The number of advisers investing in investment trusts via platforms rose 33 per cent during the second quarter of 2016 as firms continue broadening their offerings.
Figures from the Association of Investment Companies (AIC) showed the number of adviser firms and wealth managers purchasing investment companies through platforms rose to 1,638 in the second quarter, compared to 1,230 in the first quarter.
During the last quarter of 2012 - before the RDR came into effect - the number of firms was only 595.
In an update from the AIC, the body said sales volume via platforms were up 23 per cent in Q2 compared the first three months of 2016.
Fidelity's FundsNetwork - which only began offering access to investment trusts from December 2015 - has already taken a 9 per cent share of sales.
FundsNetwork now offers 91 investment trusts on its platform after announce two updates since launching the service.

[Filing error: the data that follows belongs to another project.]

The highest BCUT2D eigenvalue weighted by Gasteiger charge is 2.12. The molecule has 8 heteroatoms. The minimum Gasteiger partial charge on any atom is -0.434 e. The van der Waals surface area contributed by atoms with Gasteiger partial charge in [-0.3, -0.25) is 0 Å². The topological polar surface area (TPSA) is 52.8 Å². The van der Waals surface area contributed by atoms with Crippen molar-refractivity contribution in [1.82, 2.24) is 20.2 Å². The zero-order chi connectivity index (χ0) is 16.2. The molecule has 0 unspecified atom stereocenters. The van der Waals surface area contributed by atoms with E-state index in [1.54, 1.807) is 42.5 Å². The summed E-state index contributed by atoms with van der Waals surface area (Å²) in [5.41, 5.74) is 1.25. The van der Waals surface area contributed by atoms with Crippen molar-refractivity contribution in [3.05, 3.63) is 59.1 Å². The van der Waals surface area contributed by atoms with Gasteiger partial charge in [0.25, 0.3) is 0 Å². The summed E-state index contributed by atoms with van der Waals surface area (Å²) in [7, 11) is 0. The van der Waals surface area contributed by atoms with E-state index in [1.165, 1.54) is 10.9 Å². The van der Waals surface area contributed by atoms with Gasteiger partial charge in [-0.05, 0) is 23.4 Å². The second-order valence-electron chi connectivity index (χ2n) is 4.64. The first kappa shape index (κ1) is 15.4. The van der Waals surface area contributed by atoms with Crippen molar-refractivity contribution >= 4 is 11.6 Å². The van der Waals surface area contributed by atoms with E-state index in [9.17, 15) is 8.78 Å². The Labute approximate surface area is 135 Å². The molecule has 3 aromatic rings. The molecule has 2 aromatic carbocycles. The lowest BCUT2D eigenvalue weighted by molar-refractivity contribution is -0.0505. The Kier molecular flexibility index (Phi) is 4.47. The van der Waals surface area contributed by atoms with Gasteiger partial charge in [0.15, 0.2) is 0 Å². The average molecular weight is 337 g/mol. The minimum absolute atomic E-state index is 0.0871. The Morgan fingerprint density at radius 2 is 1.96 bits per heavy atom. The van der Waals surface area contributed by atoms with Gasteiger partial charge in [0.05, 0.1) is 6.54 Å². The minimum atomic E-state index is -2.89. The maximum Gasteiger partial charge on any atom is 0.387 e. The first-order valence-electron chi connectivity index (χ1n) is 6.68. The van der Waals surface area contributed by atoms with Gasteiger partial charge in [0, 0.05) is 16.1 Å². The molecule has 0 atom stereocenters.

However, the most popular platform remains Transact accounting for 44 per cent of the market share by the end of June 2016. It was followed by Ascentric with 19 per cent and Alliance Trust Savings with 15 per cent.
Sales of trusts via platforms hit £161m in Q2 up from £131m in Q1 but still far below the record £274m seen in the second quarter last year. The 2015 figure corresponded with the launch of Neil Woodford's Patient Capital Trust.
The 2016 Q2 figure reversed a declining sales trend seen since Mr Woodford brought his vehicle to market. Advisers' interest in investment trusts had been down quarter-on-quarter since Q3 2015 prior to this set of data.
|Sales via platforms|
The last quarter was the second highest on record, the AIC said.
Ian Sayers, chief executive of the AIC, said: ““The number of adviser firms using investment companies has jumped to record levels, which demonstrates that new firms of advisers are starting to use investment companies.
”It’s encouraging that adviser purchases of investment companies continue to be strong after the exceptional contribution of Woodford Patient Capital to last year’s figures."